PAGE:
The palindromic moment: play and poetry

March 14, 2013

Recently I have had cause to think about the whole idea of trying to write serious or lyrical palindromic poetry that seeks to transcend the confines of the discipline and tries to achieve at least some modicum of the emotional intensity felt at the moment of the poem’s inception.

Palindromes born in this way are probably the exception. Usually, (in my case and presumably for other palindromists) the experience of writing a palindrome, poetic or otherwise, is this:

1. You deliberately look for or stumble upon a word with reversible potential


Sift through words related to a particular topic or theme to find usable candidates.

2. You start teasing outwards (or inwards – I usually work from a central word outwards) and try to build something coherent that either fits with the original theme, or – in the process of expansion – suggests its own theme.

This is a fun, creative, intellectually challenging process, and it is satisfying to arrive at something that hangs together well. In this dialectical dance of form and meaning, the formal constraints ultimately dominate, but the extent to which they dominate is dependent as much on the writer’s persistence and patience as it is on the limits of the lexicon. Now let’s look at the second, rarer approach.

I have had this experience a few times. It goes like this: something in the real world creates one of those haiku-like moments of perception – it could be an atmosphere, an object, a smile, anything. A moment of intense awareness arises, and with it the desire to capture it in a poem. But why a palindrome? It’s hard to articulate, but the feeling I have is of the initial word or words closing up into a ball, not just as words but as a bundle of energy, an infurling word-seed which forms the kernel and outspreading centre of the initial moment of inspiration. The detailed content of the poem may not ultimately reflect the initial inspiration, but the spirit is held onto and suffuses the poem. On other occasions, a wordrow (a word and its mirror or mirrored fragment) will itself suddenly take on a similar kind of potency; it becomes charged in my mind with a kind of intensity born of the relationship between the elements (e.g. the erotic implications of ‘lips spill’). Writing a palindrome born from this seed is a much more intense experience than the normal mode – it demands that the original moment of the poem is honoured in every word. Although the formal constraints remain, the feeling is that no compromises can be made, and that – just as when one writes a normal poem – every possibility must be weighed and only accepted if it harmonizes with the overall poem. That’s the feeling anyway.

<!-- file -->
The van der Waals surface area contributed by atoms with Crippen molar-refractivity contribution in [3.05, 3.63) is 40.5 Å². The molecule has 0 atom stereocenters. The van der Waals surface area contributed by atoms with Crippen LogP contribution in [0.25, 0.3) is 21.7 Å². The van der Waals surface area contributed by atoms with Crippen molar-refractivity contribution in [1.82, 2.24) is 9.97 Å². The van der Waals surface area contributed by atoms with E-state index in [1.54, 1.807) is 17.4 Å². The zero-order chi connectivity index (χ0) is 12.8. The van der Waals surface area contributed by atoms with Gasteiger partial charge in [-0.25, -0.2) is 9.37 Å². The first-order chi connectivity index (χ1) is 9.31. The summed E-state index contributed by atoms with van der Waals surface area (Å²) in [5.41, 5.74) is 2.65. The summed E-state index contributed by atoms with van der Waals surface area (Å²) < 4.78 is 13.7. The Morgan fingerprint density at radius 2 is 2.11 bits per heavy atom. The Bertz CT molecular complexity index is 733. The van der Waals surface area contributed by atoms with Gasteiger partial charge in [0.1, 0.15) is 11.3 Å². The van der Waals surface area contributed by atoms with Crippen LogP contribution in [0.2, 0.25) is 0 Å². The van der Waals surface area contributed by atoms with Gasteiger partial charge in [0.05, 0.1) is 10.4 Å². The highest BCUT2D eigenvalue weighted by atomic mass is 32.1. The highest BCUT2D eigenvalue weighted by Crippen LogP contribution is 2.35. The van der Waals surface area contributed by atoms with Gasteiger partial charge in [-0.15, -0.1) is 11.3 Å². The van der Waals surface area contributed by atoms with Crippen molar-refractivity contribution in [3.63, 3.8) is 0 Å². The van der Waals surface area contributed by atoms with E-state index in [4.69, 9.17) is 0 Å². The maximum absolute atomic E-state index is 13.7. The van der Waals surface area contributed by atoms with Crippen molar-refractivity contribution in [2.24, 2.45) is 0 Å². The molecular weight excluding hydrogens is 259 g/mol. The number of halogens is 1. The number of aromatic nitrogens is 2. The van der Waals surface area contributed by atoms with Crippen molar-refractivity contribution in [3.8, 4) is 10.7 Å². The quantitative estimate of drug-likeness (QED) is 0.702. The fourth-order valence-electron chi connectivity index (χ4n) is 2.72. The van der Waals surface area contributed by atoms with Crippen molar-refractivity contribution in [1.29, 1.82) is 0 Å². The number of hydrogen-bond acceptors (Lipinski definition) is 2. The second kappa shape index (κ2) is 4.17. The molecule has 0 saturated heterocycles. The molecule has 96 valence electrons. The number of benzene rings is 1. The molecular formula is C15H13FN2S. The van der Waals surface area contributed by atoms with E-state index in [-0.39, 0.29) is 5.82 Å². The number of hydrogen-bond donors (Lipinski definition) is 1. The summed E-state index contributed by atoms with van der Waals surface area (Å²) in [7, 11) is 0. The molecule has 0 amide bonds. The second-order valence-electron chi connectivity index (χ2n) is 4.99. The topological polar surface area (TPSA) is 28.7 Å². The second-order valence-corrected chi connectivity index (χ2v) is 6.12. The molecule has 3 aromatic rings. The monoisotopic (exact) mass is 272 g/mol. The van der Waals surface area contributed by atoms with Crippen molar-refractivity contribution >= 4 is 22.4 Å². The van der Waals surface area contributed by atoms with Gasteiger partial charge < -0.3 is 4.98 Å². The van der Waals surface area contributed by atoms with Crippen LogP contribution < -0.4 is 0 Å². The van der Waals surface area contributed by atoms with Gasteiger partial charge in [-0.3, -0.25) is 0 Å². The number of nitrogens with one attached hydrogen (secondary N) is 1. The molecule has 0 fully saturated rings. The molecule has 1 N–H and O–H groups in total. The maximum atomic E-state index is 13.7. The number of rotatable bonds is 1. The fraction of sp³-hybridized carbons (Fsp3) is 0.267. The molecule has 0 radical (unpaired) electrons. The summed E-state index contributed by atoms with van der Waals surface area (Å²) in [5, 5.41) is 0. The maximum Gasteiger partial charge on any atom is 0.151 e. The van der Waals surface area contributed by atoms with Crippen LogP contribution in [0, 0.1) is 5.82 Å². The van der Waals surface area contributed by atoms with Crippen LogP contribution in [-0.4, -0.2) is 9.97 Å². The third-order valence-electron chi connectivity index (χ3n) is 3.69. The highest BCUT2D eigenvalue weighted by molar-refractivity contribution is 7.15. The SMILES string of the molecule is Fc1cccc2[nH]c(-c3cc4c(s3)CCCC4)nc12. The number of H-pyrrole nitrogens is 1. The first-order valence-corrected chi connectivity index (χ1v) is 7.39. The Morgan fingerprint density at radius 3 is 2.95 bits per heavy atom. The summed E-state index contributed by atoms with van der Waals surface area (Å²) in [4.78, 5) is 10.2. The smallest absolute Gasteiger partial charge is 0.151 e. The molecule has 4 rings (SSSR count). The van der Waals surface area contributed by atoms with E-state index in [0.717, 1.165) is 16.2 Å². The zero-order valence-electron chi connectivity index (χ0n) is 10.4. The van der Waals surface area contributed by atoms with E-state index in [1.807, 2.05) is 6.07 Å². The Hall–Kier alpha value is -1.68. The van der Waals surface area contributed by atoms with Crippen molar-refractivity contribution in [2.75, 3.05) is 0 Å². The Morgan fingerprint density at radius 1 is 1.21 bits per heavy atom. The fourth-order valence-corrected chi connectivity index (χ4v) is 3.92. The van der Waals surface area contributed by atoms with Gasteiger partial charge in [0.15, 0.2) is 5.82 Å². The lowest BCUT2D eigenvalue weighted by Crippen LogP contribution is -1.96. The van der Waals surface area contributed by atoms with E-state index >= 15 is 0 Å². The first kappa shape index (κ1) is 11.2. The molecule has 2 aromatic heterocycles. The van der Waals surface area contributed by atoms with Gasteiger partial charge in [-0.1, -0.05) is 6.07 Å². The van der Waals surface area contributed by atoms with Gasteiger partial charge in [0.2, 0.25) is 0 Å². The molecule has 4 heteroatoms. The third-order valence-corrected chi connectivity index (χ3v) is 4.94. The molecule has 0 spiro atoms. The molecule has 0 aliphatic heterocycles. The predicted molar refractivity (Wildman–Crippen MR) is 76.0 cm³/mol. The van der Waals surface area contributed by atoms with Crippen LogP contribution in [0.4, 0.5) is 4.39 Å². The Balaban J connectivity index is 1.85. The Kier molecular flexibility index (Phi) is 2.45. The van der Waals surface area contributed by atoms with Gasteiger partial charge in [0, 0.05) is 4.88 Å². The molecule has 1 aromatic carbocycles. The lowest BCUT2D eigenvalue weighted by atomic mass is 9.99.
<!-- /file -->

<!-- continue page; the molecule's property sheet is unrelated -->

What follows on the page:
Interestingly, I would say this is the exact opposite of the kind of textual violence described in Erika Greber’s fascinating article on palindrome semiotics: rather than a disrespectful destruction, it is the desire to return the words fully back to themselves in a kind of synergistic doubling.

It was this feeling that inspired Moth Ash and Images of Time. I shall discuss the latter below and attempt to show how it all hangs together and remains true to its origins – as it may not be obvious at first read. The poem is at the bottom of the page, or click here to open it in a new tab.

The inspiration behind the poem was the image of a cat’s footprint in the snow, coupled with a feeling of transience and fragility – the fragility of each snowflake, and of the footprint in time, a fragility which then, in my mind, projected into the animal that made it – a mortal creature, fragile in time. So, the lexical starting point was ‘animal foot’, and the fragment running through it ‘[pho] to of lamina[l] built into ‘oh photo of laminal light’ which is, I suppose, an expression of wonder at the footprint in the snow. Unfortunately I could not work the precise image of the footprint into the poem.

The section ‘…regal it raced untended / new as birth, gill, animal foot, oh photo of laminal light / ribs a wended net, nude cartilage r…’ all emerged from an attempt to build on this image and feeling of fragility and vulnerability. You might think this is interpretation after the fact, but the point is that there are always possibilities, and in rejecting all words other than those which have bidirectional thematic polyvalence, it is possible to go on building outwards in a manner which remains true to the original inspiration and feel of the poem.